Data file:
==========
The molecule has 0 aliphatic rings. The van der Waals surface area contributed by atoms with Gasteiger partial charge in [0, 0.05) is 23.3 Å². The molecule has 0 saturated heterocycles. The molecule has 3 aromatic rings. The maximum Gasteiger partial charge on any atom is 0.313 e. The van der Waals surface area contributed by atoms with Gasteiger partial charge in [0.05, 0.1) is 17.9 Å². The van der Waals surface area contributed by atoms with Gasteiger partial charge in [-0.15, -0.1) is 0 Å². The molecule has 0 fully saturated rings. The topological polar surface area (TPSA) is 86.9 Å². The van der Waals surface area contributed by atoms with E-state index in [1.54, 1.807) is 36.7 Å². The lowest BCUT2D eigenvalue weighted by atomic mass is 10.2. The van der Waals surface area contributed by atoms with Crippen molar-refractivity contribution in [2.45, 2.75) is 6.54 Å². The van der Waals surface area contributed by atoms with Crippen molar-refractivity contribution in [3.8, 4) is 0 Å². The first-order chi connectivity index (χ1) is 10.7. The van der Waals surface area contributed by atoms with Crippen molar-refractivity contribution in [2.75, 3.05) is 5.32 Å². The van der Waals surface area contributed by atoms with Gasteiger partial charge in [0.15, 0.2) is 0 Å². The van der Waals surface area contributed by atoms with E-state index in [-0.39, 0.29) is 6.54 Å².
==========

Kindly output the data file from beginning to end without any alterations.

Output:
The molecule has 0 aliphatic rings. The van der Waals surface area contributed by atoms with Gasteiger partial charge in [0, 0.05) is 23.3 Å². The molecule has 0 saturated heterocycles. The molecule has 3 aromatic rings. The maximum Gasteiger partial charge on any atom is 0.313 e. The van der Waals surface area contributed by atoms with Gasteiger partial charge in [0.05, 0.1) is 17.9 Å². The van der Waals surface area contributed by atoms with Gasteiger partial charge in [-0.15, -0.1) is 0 Å². The molecule has 0 fully saturated rings. The topological polar surface area (TPSA) is 86.9 Å². The van der Waals surface area contributed by atoms with E-state index in [1.54, 1.807) is 36.7 Å². The lowest BCUT2D eigenvalue weighted by atomic mass is 10.2. The van der Waals surface area contributed by atoms with Crippen molar-refractivity contribution in [2.45, 2.75) is 6.54 Å². The van der Waals surface area contributed by atoms with Crippen molar-refractivity contribution in [3.8, 4) is 0 Å². The first-order chi connectivity index (χ1) is 10.7. The van der Waals surface area contributed by atoms with Crippen molar-refractivity contribution in [2.75, 3.05) is 5.32 Å². The van der Waals surface area contributed by atoms with Gasteiger partial charge in [0.15, 0.2) is 0 Å². The van der Waals surface area contributed by atoms with E-state index in [-0.39, 0.29) is 6.54 Å².